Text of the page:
In a huge answer to prayer, the weather held, and we were able to go on our hike yesterday morning! Hooray! It was cloudy and a bit chilly in the morning, but it didn't rain--and the day got progressively nicer. Now the bad weather seems to have moved off for awhile, and we are all so thankful to see the sun again!
I took the 3rd graders over first (Jonathan's class). There were 10 of them, and 3 other parents. I wasn't exactly sure how the timing of the hike was going to go (since Luke and I had spent a lot more time stopped, identifying trees, than we did yesterday as a group), but it was fine. We ended up going up this path, then diverging onto a second path that goes up along a ridgetop. The forest up there is different than the one down at the bottom of the trail--primarily tall oaks and hickorys, as opposed to a ton of red cedars and shrubbier-type trees down at the bottom. We walked around the trail and started down, and then turned onto a different trail that heads back and meets up with the trail we were on originally (at the point where we diverged), so we didn't have to back-track the whole way. The timing was just perfect! Luke and I probably wouldn't have paid much attention to the second trail, if we hadn't run into those wasps, so it was all good that I knew how the trails connected and could go that route.
The park has planted a stand of trees in a little meadow, next to their nature center, so we started there. American chestnuts, sweetgums, and ash are planted there, and all those leaves were in the book we made last week, so we reviewed the identifying characteristics of the leaves (simple, compound, alternate, opposite, margins, etc). We looked at all the chestnuts that were on the ground in their big spiny cases ("Why would a chestnut not be a good shade tree to plant in your yard?"), and I talked about the chestnut blight that killed over 3 billion chestnut trees in the first part of the 1900s. Sad! We talked about how you can chew the sap of the sweetgum tree (not that you should ever wound the bark of trees!) and what sorts of things are made of the strong yet elastic wood of ash trees (baseball bats, bows, etc.). Then we moved onto the trail.
I talked about the 4 layers of the forest, and what sorts of living organisms are in all the layers. We saw dogwood trees, and a blackgum tree, with its characteristic square blocky bark. It's leaves are among the first to start changing colors, so we talked about why leaves change colors, the different pigments in leaves, and why only some trees can have leaves turn red (not all trees produce the pigment anthocyanin, which helps the tree regain the nutrients in the leaves when it is stilll producing sugar in the warm sunny days of fall, but the sap can't move the sugar back down the tree during the crisp, cool nights).
As we walked up the trail, we noticed how the forest changed in appearance. We looked at the ground to see the acorns and hickory nuts, which are so important for animals in the fall and winter months. We talked about moss, lichen, mushrooms, and bracket fungi, of which there were lots of examples to be noted! Some bracket fungi even have growth rings, which I didn't know before I started reseaching exactly what I was going to say! There were a lot of downed trees, and the ones which had been chopped gave us a chance to review the inner parts of the trunk, which we talked about last week--heartwood, sapwood, cambium, and bark.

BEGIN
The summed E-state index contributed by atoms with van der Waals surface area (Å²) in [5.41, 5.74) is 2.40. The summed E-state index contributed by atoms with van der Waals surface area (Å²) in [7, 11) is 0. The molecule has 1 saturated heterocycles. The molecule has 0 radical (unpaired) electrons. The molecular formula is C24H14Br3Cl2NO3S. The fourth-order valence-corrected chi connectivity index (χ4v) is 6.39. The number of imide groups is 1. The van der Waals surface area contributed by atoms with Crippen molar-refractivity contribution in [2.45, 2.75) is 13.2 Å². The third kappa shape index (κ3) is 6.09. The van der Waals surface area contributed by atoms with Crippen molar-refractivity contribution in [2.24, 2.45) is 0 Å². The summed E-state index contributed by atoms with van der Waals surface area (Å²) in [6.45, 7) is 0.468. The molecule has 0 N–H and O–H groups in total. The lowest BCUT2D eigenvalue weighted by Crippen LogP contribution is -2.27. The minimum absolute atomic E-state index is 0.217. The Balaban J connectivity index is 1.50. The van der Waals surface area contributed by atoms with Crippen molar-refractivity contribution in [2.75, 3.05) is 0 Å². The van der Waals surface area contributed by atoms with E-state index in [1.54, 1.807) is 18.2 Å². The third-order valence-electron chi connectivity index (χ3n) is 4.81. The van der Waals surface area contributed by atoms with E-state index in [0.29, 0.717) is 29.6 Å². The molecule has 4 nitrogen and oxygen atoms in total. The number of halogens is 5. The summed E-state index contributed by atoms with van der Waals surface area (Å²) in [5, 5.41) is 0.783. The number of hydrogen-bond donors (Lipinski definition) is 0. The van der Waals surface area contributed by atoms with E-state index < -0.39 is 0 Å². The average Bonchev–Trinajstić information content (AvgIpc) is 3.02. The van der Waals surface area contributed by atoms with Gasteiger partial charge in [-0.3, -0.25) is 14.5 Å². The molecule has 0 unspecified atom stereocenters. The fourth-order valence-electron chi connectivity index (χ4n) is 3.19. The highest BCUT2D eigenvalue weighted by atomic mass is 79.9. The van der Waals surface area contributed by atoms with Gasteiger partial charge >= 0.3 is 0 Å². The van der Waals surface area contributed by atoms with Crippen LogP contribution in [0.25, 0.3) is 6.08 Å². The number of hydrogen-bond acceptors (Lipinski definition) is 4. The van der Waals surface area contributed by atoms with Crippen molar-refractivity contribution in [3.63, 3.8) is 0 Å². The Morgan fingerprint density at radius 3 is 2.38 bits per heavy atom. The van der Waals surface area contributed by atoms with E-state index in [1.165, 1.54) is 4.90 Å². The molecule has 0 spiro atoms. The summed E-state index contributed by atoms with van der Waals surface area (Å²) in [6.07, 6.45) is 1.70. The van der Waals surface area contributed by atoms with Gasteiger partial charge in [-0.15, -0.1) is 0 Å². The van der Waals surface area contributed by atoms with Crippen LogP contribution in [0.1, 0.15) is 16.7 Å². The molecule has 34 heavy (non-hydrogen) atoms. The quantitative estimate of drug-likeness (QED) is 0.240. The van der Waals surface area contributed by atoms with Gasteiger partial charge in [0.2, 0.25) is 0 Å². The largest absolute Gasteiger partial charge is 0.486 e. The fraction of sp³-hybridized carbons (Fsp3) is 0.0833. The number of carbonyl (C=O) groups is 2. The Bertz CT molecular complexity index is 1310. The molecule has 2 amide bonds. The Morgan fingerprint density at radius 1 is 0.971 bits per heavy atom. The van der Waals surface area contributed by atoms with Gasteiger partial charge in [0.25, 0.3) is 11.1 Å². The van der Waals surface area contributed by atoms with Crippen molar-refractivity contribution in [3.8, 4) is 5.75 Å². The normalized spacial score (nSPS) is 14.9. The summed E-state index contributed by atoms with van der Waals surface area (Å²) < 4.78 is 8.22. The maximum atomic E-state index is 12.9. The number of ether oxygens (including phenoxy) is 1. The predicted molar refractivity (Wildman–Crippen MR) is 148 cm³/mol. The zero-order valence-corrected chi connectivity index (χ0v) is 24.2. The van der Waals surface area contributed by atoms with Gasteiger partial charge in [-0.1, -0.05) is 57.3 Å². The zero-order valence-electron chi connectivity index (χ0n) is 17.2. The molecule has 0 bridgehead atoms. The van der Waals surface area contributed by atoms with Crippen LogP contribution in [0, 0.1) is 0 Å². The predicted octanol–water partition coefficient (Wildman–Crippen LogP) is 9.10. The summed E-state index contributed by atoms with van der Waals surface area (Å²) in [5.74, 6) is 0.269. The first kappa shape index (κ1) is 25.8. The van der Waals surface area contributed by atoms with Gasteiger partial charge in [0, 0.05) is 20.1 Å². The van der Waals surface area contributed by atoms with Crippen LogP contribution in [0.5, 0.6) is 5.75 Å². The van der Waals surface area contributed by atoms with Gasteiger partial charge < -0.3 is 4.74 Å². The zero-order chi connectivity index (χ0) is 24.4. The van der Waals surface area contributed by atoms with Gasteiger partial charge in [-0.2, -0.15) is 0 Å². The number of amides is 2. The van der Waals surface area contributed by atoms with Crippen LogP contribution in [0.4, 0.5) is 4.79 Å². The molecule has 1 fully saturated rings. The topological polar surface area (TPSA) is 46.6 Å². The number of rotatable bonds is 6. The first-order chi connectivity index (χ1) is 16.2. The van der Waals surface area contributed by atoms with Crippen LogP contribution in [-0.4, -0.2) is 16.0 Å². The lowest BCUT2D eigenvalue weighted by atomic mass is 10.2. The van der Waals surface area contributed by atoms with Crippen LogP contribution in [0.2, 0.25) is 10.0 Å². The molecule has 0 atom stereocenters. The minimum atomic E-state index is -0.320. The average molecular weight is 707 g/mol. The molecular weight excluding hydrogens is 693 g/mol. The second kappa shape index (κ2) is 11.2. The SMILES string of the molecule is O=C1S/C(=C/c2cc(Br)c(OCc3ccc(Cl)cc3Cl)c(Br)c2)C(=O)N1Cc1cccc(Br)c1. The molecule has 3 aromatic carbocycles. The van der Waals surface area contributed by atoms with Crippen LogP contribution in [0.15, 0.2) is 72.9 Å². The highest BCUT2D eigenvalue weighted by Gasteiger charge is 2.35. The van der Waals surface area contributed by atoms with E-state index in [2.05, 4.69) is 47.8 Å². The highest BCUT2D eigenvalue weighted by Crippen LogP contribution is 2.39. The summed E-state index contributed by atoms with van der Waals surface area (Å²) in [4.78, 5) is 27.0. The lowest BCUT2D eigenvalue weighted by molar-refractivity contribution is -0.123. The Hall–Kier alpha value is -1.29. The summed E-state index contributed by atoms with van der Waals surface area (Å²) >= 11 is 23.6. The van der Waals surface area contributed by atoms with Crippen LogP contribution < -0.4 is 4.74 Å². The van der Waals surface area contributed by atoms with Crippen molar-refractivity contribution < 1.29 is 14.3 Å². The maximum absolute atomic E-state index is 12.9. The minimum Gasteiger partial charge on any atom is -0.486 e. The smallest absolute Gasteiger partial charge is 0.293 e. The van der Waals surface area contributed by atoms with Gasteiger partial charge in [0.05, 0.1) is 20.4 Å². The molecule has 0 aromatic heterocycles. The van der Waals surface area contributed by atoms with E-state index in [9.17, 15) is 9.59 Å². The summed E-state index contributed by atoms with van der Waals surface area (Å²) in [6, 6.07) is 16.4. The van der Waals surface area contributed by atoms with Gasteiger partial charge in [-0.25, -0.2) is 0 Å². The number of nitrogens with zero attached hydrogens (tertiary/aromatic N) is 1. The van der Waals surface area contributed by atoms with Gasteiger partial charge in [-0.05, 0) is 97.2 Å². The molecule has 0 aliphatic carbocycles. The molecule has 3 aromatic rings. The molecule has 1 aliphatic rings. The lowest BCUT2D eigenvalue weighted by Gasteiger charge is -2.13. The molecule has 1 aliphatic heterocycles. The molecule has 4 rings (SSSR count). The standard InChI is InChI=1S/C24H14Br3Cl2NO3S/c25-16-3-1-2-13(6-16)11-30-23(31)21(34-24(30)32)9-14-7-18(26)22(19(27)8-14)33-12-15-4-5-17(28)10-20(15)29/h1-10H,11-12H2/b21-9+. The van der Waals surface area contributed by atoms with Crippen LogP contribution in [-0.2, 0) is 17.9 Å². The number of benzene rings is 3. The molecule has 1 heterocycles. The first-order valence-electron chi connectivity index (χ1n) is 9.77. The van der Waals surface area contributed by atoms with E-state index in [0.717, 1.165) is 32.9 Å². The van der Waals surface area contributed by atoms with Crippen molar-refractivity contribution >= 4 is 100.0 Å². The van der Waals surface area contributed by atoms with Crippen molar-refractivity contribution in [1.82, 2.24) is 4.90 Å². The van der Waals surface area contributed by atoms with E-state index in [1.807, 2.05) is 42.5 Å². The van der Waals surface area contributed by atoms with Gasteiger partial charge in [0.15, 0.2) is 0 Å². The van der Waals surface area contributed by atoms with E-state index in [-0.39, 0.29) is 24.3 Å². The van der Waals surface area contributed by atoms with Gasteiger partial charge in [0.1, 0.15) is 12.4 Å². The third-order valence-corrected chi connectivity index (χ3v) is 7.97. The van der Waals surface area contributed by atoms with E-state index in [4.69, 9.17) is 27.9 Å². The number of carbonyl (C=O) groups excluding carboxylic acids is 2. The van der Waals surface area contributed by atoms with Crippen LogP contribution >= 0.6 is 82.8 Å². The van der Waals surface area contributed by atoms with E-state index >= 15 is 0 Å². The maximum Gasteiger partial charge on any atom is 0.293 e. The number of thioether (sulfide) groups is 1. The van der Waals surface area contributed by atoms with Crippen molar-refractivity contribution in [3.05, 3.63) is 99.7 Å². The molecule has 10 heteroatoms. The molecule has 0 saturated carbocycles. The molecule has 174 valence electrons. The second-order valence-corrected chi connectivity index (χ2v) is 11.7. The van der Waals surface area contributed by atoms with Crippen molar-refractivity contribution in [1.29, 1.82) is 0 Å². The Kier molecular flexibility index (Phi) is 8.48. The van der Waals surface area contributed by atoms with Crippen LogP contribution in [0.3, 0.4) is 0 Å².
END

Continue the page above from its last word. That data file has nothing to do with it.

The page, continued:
We meandered our way along, and I think all the kids were just so happy to be outside, stretching their legs in the fresh, non-rainy air! I know I was! It was wonderful to be outside. The kids really remembered a lot of what we talked about last week, about the different tree types. I was pleasantly surprised! Of the 14 leaves we talked about last week, we saw 9 of those trees. I think they enjoyed recognizing the leaves on the trees!
So the timing worked out perfectly--we got back to the church a few minutes before 11:00, when they switch to their "aide-time" class, where they eat lunch, play games, take prayer requests, and do character time. They had plenty of time to wash their hands and drink some water. Then I picked up the 4th graders, and after their bathroom break, we were good to go! We took the same route, I said the same things, and it also worked out really well! That class (Caleb's class) had 13 kids go with us, and 2 extra parents. It was really fun!
We got back to church before pick-up time, which is at 12:30. Then I took the Rivendell kids over to the other church for the afternoon. I still had memory work and science left to teach! We got home about 5:15, and we had about 20 minutes before we all had to rush off to get Nathan and Luke over to their football practices. Whew! When we got home, Bob was home, and I made a quick dinner. The I sat on the couch and didn't move, LOL. It was a good day, but a long, tiring day. I was so thankful God kept it from raining!